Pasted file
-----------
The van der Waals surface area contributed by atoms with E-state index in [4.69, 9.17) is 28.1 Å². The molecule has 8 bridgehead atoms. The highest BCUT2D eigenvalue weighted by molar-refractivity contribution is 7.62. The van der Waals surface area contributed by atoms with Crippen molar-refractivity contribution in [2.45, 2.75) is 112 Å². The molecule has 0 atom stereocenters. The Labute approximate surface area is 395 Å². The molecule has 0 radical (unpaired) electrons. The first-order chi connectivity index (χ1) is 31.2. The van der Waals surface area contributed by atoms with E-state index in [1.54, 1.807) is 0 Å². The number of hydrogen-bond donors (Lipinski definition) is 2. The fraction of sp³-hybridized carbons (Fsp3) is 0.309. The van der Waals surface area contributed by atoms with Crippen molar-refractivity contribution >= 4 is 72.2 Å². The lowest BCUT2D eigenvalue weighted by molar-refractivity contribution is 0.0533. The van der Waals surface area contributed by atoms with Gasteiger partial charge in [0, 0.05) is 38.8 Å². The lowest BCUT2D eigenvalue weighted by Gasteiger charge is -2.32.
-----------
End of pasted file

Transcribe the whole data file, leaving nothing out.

The van der Waals surface area contributed by atoms with E-state index in [4.69, 9.17) is 28.1 Å². The molecule has 8 bridgehead atoms. The highest BCUT2D eigenvalue weighted by molar-refractivity contribution is 7.62. The van der Waals surface area contributed by atoms with Crippen molar-refractivity contribution in [2.45, 2.75) is 112 Å². The molecule has 0 atom stereocenters. The Labute approximate surface area is 395 Å². The molecule has 0 radical (unpaired) electrons. The first-order chi connectivity index (χ1) is 31.2. The van der Waals surface area contributed by atoms with E-state index in [1.54, 1.807) is 0 Å². The number of hydrogen-bond donors (Lipinski definition) is 2. The fraction of sp³-hybridized carbons (Fsp3) is 0.309. The van der Waals surface area contributed by atoms with Crippen molar-refractivity contribution >= 4 is 72.2 Å². The lowest BCUT2D eigenvalue weighted by molar-refractivity contribution is 0.0533. The van der Waals surface area contributed by atoms with Gasteiger partial charge in [0, 0.05) is 38.8 Å². The lowest BCUT2D eigenvalue weighted by Gasteiger charge is -2.32.